Psychiatrist Response to an Arizona Medical Records Subpoena | Subpoenas Responding
How should a psychiatrist respond to a medical record subpoena in Arizona? There are five entities/individuals that can compel the production of medical records through a subpoena. And let’s just go through those briefly. First, obviously the patient. Now, a patient can request medical records, not through a subpoena, and the provider would obviously have to provide the records to the patient. But it also can be through a subpoena and most of the time, this is in the scenario of a plaintiff’s attorney. If there’s medical malpractice issue, some personal injury issue, or something like that, the attorney will then usually issue a subpoena for the medical records, but there has to be an authorization from the patient for that to be enforceable.
Five Individuals who can Request Medical Records through Subpoena
So, the first one is either the patient or the agent of the patient, which would usually be an attorney. Second, a court. If a court tribunal of some kind sends a subpoena to a psychiatrist, obviously you need to comply with the subpoena request and provide the records. If there is objection, there are some rules about how to submit objections to the subpoena and then how to submit the documents under seal. I’m not going to get into that today. This is more just a broad blog. Next would be a grand jury proceeding. If there’s criminal investigation that involves the medical records, they can issue a subpoena to a psychiatrist, and they would have to provide the records.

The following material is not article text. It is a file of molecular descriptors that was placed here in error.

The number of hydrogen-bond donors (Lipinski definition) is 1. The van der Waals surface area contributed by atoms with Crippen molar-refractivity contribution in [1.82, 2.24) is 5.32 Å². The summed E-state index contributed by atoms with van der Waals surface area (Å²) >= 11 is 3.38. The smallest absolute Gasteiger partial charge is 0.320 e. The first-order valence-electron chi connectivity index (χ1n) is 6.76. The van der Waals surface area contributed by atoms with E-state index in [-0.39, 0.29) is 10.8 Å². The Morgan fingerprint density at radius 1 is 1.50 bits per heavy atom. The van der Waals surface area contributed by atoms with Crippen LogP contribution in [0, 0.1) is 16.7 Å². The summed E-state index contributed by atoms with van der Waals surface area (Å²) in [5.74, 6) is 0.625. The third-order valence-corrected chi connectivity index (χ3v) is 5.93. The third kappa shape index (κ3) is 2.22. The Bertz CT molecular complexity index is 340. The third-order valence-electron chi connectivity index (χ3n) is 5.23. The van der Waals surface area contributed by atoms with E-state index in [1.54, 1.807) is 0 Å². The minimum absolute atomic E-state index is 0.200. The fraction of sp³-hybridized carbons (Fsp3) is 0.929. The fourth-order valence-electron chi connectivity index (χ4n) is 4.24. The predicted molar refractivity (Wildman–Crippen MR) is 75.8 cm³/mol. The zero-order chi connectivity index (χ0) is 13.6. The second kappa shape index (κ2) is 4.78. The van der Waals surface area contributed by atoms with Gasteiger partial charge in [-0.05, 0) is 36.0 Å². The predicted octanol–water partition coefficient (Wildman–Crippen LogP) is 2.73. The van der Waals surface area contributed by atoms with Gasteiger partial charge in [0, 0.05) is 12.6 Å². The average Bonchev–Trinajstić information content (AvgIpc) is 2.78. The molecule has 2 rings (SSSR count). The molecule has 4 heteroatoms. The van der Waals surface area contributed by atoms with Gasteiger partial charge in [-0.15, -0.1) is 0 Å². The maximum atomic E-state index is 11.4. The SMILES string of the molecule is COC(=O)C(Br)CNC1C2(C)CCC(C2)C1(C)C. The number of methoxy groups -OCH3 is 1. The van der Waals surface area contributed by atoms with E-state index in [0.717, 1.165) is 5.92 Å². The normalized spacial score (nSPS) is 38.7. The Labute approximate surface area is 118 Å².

Responding to Subpoena from other Health Care Boards
And then finally, an Arizona Healthcare Regulatory Board. So, if a board issues a subpoena to a psychiatrist, then the law gives them the authority to do that. Now, whether they must comply or not, let’s go through that. If you’re an MD psychiatrist and you receive a subpoena from the Medical Board asking for a patient file, you’re going to have to provide it. Not participating in an investigation with your own licensing board is considered active unprofessional conduct, which could lead to discipline. So, if you do receive a subpoena from your own board, then obviously you must submit the documents to them. Now, what if you’re a psychiatrist and you receive a subpoena from a separate board? Maybe the Board of Psychology, maybe the Nursing Board, something like that, or the Osteopathic Board. If there’s dual care from an MD and a DO, they do have the authority to request those records.
Consequences of Ignoring a Subpoena